Of the churches that existed at the time of the conquest, the biggest were the Church of St. Paul and St. Domenico, which dated from 1323-1337, but Mehmed II had this converted to a mosque. The Cathedral of St. Michael was torn down between 1544 and 1550 to make room for a caravanserai. The Church of Santa Maria Draperis was built in 1584, destroyed by fire and earthquake and rebuilt several times in different locations. The Church of St, Antony was destroyed in 1606 and replaced with a mosque, while the Church of St. Francisco was pulled down following a fire in 1660 and replaced by a mosque. The Church of St. George changed hands several times, but has kept its historical characteristics. Only the tower remains from the 15th century St. Benedict Monastery. All of the other Catholic churches were built in the 19th century, such as the Church of St. Peter and Paul, whose architect was the renowned Gaspare Fossati. The largest Catholic church in Istanbul today is that of St. Anthony of Padua and was built at the beginning of the 20th century.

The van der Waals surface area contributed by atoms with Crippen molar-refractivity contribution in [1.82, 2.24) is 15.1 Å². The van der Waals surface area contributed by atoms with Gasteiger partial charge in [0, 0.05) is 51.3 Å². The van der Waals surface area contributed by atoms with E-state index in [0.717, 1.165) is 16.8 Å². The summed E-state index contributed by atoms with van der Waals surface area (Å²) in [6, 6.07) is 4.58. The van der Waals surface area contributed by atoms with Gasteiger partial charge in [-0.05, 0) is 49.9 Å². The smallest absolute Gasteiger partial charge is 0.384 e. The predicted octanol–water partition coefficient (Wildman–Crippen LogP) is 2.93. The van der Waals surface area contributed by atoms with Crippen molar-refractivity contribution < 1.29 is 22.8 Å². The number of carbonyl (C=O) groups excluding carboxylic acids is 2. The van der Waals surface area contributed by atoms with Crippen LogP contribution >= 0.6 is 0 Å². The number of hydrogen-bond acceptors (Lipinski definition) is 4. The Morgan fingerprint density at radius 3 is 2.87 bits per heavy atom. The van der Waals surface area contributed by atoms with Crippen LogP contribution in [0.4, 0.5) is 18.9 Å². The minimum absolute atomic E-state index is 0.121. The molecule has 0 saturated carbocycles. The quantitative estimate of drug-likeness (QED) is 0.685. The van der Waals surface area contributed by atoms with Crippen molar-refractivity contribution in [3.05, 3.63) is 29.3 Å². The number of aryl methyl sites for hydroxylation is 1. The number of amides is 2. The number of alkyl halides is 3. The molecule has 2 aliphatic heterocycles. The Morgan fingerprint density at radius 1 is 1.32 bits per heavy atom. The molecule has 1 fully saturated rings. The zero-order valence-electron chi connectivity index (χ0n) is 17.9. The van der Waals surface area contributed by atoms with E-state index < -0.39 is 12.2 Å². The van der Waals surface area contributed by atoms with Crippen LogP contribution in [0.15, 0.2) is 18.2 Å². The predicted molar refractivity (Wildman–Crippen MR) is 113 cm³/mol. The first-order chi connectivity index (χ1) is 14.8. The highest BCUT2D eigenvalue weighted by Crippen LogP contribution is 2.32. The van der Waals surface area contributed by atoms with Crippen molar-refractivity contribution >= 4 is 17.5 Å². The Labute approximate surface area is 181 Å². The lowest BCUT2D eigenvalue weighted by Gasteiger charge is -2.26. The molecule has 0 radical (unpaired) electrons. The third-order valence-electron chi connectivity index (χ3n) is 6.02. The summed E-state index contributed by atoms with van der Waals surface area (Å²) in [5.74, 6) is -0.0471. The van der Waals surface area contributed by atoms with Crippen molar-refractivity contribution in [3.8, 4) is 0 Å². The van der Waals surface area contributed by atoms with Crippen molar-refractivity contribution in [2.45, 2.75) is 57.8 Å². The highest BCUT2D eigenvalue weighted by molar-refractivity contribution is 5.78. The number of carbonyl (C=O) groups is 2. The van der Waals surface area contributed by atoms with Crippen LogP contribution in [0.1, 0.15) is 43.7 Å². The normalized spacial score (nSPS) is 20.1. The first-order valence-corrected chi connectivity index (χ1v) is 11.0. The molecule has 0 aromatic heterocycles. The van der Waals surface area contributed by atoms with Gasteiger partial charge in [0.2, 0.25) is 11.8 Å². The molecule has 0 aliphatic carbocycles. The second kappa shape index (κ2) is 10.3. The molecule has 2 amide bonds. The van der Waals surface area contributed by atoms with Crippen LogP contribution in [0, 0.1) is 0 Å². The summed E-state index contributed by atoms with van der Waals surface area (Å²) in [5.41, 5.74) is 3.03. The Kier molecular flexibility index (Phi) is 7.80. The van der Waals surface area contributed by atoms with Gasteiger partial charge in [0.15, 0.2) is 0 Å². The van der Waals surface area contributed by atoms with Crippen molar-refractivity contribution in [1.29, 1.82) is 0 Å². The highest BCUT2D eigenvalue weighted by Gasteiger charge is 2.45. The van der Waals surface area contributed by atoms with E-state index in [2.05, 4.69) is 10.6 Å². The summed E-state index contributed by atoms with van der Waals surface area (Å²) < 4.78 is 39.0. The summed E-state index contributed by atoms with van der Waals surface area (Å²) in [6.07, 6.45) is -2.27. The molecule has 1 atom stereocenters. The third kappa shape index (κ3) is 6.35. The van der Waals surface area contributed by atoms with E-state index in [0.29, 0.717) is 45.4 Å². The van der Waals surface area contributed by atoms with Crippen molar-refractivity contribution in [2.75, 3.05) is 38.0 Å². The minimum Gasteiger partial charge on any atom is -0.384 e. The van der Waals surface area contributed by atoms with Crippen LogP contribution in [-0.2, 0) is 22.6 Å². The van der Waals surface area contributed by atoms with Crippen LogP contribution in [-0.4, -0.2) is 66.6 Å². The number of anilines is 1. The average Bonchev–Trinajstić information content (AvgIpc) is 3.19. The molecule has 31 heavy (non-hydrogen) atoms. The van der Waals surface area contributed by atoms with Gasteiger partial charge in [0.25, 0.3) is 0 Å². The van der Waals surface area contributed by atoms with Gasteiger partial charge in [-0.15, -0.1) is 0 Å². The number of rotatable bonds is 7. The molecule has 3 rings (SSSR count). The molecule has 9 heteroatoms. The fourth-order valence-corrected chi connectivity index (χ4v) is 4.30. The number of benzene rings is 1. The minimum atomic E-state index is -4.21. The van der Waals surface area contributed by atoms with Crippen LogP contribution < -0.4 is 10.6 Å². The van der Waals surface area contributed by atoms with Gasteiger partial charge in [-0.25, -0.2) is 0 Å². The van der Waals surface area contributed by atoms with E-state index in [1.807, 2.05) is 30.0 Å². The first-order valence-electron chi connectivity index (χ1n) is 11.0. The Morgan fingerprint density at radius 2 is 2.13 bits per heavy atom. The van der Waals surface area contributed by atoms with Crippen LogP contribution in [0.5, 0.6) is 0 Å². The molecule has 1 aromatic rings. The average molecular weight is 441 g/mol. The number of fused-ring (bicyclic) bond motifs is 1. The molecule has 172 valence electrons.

Although during the time when the Crusaders held the city a Latin patriarchate was established in Kadıköy, this was eventually abandoned after the re-conquest by the Byzantines. It was not until 1659 when the Roman Catholic Church appointed a bishop to oversee affairs in Istanbul and the Ottomans did not see any problem with that.

A number of other churches in the Ottoman Empire were tied to the Roman Catholic Church and these included the Armenian Catholics, Syrian Catholics, Assyrian Catholics, Maronites, the Catholics of Hungary, Croatia and northern Albania.

As early as the 16th century, the French showed a keen interest in defending the rights of Christians in the Ottoman Empire. They were able to obtain concessions from the Ottomans about repairing churches and granting special rights to the various Catholic orders, such as the Dominicans and the Jesuits. Although the Greek and Armenian Orthodox Churches objected, France’s usefulness in diplomatic and political ways gave it leverage to position itself as the protector of Christianity. By the end of the Ottoman Empire, all of the larger Roman Catholic churches were considered French Catholic, even though the priests conducting the services were much more likely to be Italian.